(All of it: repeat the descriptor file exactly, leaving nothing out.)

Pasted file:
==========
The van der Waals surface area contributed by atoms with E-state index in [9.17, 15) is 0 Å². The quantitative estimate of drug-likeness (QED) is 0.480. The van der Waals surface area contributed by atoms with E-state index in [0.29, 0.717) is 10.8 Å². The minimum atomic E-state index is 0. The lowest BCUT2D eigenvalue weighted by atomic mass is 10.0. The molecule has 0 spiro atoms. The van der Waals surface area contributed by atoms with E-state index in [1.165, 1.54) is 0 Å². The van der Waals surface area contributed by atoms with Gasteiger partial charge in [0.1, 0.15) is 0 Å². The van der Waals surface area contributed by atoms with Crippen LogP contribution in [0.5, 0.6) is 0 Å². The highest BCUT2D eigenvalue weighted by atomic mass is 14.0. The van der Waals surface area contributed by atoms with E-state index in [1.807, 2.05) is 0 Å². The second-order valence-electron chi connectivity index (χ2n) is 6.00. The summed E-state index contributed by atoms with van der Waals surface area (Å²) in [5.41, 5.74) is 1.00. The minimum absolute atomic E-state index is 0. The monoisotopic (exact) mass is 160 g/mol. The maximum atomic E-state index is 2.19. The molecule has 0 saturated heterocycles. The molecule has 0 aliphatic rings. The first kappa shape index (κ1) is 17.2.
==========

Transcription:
The van der Waals surface area contributed by atoms with E-state index in [9.17, 15) is 0 Å². The quantitative estimate of drug-likeness (QED) is 0.480. The van der Waals surface area contributed by atoms with E-state index in [0.29, 0.717) is 10.8 Å². The minimum atomic E-state index is 0. The lowest BCUT2D eigenvalue weighted by atomic mass is 10.0. The molecule has 0 spiro atoms. The van der Waals surface area contributed by atoms with E-state index in [1.165, 1.54) is 0 Å². The van der Waals surface area contributed by atoms with Gasteiger partial charge in [0.1, 0.15) is 0 Å². The van der Waals surface area contributed by atoms with Crippen LogP contribution in [0.5, 0.6) is 0 Å². The highest BCUT2D eigenvalue weighted by atomic mass is 14.0. The van der Waals surface area contributed by atoms with E-state index in [1.807, 2.05) is 0 Å². The second-order valence-electron chi connectivity index (χ2n) is 6.00. The summed E-state index contributed by atoms with van der Waals surface area (Å²) in [5.41, 5.74) is 1.00. The minimum absolute atomic E-state index is 0. The monoisotopic (exact) mass is 160 g/mol. The maximum atomic E-state index is 2.19. The molecule has 0 saturated heterocycles. The molecule has 0 aliphatic rings. The first kappa shape index (κ1) is 17.2.